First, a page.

Perales and Vilchez (2002) included Pokemon and The Simpsons in physics teaching, with the objective being to raise in students' minds doubts about situations that appear contrary to the laws of physics, such as the force of gravity and Newton's laws, among others. Other methods suggested by Adam and Sztrajman (1992) include the paradoxical situations, dramatization of physical processes, physical myths, transgressions to physics concepts in cartoons and physical considerations in artwork. Similarly, Rogers (2007) notes that films contain situations which can be analyzed in the light of physical phenomena; situations that are deemed as true for viewers are, for students, questionable, and "students can formulate hypotheses around these situations in order to explain what is being perceived" (p.38). In this particular case, students observe films, such as Matrix and Road Runner & Coyote, and meet to discuss the situations presented, classifying and analyzing them as real or unreal from the point of view of physics. At the end of each session, teacher listens to the student's analysis and then concludes that students are showing a more scientific construction of each interpretation (Rogers, 2007). Complementary, Gallego (2007) investigated how language used in comics contributes to the image of science distortion that students have, and how the stories presented directly relate to scientific themes and reflect science popular image transmitted by different media. In this regard, he proposes to replace these concepts with others more aligned with current epistemological conceptions and which contribute to a better understanding of scientific situations.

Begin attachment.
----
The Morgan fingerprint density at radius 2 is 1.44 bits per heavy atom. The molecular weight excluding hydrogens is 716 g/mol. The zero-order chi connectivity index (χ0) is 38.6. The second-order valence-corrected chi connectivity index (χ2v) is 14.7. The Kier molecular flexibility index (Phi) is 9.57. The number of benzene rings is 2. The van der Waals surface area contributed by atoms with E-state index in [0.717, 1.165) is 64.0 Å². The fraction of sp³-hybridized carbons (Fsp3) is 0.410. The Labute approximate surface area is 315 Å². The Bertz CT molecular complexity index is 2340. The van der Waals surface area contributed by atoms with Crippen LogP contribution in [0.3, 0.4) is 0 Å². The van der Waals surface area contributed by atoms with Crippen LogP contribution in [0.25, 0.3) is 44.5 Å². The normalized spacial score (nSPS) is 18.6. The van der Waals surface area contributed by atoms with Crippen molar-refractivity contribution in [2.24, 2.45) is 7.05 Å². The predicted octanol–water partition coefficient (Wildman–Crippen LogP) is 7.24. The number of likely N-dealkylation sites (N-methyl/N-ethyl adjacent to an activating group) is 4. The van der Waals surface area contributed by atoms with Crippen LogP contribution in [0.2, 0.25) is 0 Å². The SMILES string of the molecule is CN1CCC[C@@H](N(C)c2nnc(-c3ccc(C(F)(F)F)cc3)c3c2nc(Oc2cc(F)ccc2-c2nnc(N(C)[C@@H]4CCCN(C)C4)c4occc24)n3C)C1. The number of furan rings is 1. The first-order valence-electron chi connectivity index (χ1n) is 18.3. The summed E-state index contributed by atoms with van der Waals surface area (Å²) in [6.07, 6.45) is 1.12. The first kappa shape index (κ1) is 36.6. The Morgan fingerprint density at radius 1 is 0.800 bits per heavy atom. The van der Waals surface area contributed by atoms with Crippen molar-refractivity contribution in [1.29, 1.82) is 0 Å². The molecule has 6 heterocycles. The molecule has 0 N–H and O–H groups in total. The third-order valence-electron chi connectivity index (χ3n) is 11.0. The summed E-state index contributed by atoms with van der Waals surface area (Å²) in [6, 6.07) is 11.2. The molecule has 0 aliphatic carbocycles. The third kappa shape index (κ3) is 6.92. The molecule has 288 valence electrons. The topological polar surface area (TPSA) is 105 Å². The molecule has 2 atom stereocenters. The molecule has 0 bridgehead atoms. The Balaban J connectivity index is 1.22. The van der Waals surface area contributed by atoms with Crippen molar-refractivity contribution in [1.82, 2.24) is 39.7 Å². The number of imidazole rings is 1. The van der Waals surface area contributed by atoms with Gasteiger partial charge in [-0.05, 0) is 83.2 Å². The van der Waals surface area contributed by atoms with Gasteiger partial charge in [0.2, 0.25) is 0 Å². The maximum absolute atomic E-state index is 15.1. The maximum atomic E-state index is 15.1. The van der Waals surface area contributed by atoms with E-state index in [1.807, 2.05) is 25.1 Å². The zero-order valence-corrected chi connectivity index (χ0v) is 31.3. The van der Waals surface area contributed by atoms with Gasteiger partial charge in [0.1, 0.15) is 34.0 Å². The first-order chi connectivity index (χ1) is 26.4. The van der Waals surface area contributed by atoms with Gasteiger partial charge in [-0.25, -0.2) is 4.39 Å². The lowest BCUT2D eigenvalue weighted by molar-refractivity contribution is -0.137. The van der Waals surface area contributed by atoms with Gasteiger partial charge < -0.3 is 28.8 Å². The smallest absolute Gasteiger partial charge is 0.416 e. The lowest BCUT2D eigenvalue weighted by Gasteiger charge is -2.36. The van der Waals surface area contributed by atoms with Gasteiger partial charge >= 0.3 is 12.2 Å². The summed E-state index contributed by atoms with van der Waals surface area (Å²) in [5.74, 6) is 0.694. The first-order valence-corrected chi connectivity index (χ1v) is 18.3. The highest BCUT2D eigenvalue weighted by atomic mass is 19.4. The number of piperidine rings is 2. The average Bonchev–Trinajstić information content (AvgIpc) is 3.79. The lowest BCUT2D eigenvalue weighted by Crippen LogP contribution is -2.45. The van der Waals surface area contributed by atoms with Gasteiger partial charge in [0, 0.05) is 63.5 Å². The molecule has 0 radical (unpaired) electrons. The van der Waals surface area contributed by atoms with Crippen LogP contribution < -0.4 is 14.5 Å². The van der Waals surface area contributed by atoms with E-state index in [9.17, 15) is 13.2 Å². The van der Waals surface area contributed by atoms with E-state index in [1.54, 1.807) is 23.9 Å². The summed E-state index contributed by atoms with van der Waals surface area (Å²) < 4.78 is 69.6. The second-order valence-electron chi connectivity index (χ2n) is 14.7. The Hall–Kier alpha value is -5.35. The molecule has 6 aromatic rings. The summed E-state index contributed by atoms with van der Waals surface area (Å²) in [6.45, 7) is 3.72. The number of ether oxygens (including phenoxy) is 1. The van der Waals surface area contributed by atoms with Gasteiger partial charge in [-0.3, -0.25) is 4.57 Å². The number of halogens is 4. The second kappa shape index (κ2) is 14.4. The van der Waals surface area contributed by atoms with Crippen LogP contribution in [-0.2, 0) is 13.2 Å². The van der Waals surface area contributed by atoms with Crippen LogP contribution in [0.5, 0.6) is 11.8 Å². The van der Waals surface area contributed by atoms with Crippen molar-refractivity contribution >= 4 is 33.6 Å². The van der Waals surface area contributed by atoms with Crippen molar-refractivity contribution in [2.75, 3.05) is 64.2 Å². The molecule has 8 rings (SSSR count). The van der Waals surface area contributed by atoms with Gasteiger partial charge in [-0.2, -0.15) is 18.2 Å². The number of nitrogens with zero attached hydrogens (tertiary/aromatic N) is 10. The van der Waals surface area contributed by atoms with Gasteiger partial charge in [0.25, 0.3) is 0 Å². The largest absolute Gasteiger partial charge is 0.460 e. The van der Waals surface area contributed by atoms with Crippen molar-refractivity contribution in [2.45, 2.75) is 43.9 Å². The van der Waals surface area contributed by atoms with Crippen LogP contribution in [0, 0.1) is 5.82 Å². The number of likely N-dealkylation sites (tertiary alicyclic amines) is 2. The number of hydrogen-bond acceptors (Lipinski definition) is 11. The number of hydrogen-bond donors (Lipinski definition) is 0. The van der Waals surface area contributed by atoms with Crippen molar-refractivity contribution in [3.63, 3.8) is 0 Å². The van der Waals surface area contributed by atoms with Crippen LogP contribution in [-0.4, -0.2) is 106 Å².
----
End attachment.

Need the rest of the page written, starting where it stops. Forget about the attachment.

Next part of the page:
Although, all these articles analyzed learning of physics through commercial comics and they do not provide specific cartoons for educational purposes. Hence, the present article attempts to contribute to develop teaching researches in which teachers and researches design, validate and apply specific comics strips, cartoon or comic books with the sole purpose of teaching physics themes.

Rationale and Purpose

Based on physics teaching from alternative perspectives and the oriented research reference framework, the implementation of a didactic sequence based on polarization is investigated in three contextual situations: Polarized car windows (Window Tint), 3D cinema, and the anti-spy cell filter. The focus of this work was to investigate how Oriented Research contributes to the understanding of polarization by a group of students through seven key questions.

Oriented Research (OR)

For Gil (1983) Oriented Research (OR) is a response to the search for a new paradigm of science education, which is consistent with the scientific method -where students relate, differentiate and incorporate existing concepts into an inclusive dialogue, which they are then able to build. The OR is a methodology with a constructivist approach characterized by considering students' ideas, not as part of the explanation of the phenomenon but as sources of imbalance in their system of ideas.